The institute in a report co-sponsored by Fund For Peace, Middle East and Africa Centre and other international organisations, stated that social and economic inequalities, ethnic and religious divisions, and corruption contributed to the risks of electoral violence in the country.
They noted that violence might erupt in the states during the forthcoming general election if not properly managed.
In a ‘Special Report on Preventing Electoral Violence in Nigeria,’ presented in Abuja on Thursday, the international bodies posited that the challenge required innovative approaches on account of the shift in the dynamics of violence since the last elections in 2015.
The report said, “In addition to the broad trends and shifts identified earlier in the report, the eight states’ profiles that follow illustrate the distinct combination of risks faced in different parts of Nigeria across the country’s various political zones.
“While not intended to be exhaustive, these profiles demonstrate the diversity of challenges across the country.
“They clearly show the limitations of pursuing a single strategy to mitigate electoral violence and argue for adaption and innovation, on a state-by-state basis.”
The report further revealed that public confidence in the Independent National Electoral Commission for credible elections was low, stating that the electoral umpire would benefit a lot from a transparent result management and staffing reforms.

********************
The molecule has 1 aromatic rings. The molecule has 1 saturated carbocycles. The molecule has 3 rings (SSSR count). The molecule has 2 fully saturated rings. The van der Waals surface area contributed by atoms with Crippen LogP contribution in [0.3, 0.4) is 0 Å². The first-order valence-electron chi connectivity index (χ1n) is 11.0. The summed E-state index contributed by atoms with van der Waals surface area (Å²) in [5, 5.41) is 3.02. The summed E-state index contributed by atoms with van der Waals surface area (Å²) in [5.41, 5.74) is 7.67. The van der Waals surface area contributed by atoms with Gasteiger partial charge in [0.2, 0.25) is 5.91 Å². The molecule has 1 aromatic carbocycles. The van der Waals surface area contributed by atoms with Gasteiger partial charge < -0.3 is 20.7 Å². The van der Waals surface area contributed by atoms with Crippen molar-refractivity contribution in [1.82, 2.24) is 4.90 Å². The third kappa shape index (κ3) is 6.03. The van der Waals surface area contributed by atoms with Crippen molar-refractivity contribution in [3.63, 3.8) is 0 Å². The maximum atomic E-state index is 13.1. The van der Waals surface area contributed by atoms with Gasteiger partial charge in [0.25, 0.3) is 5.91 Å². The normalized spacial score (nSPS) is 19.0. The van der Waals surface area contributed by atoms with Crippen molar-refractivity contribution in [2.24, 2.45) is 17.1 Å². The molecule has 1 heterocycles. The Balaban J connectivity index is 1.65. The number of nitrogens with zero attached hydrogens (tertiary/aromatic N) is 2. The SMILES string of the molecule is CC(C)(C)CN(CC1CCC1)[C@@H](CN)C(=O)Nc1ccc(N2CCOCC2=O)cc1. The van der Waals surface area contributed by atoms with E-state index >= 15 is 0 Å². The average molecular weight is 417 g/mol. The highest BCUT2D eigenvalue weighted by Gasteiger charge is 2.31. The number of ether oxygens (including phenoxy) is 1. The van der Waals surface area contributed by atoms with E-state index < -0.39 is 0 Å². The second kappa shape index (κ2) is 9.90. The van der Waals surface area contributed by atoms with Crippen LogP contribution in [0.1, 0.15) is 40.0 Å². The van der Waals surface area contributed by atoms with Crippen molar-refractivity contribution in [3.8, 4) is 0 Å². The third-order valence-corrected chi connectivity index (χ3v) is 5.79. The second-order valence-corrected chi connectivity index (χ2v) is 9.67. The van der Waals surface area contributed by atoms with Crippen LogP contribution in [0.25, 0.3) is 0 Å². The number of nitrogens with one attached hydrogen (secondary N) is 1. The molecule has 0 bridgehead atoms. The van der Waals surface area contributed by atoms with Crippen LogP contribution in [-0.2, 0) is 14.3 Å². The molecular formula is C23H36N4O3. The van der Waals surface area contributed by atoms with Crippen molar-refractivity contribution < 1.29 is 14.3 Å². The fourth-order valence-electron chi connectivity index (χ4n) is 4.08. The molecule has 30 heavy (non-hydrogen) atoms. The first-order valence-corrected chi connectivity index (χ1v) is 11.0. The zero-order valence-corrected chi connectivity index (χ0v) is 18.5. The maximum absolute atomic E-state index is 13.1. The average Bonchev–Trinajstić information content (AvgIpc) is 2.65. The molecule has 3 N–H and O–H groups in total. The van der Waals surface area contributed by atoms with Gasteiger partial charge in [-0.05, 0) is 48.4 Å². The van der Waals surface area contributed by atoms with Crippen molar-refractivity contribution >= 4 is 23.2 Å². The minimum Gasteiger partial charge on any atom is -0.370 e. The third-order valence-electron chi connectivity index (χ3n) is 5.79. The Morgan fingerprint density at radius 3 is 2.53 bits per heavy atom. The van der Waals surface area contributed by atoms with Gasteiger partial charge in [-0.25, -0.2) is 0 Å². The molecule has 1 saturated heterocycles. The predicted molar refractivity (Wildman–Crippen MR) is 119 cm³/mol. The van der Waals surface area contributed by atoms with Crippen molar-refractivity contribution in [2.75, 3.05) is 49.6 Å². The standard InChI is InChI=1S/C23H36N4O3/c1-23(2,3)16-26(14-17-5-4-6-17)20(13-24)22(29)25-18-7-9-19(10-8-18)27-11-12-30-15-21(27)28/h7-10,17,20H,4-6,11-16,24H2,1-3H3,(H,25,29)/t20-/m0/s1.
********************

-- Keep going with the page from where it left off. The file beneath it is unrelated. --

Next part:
It further predicted that grievances arising from recent local government elections might also have significant consequences for the national elections.
It suggested that successful state-level initiatives in Plateau State would tamp down on religious intolerance.
The Programme Director, Fund For Peace, Patricia Taft, added that the findings showed that pre- and post-election conflicts were usually orchestrated, and not spontaneous as they appeared.
She said the active involvement of the civil society and Non-Governmental Organisations as peace brokers should be explored to build trust in the polity.
The agencies unanimously called for greater attention to be paid to preventing violence at the local level, and strong will from political parties to consciously prevent violence.
In his remarks, the Convener, Centre For Peace and Development, Jibril Ibrahim, warned against the circulation of fake news, adding that unverified stories were responsible for most of the conflicts recorded in recent times.
The police could not be reached for reaction as the force spokesman, Jimoh Moshood, did not respond to calls. He had yet to reply to a text message as of the time of filing this report.
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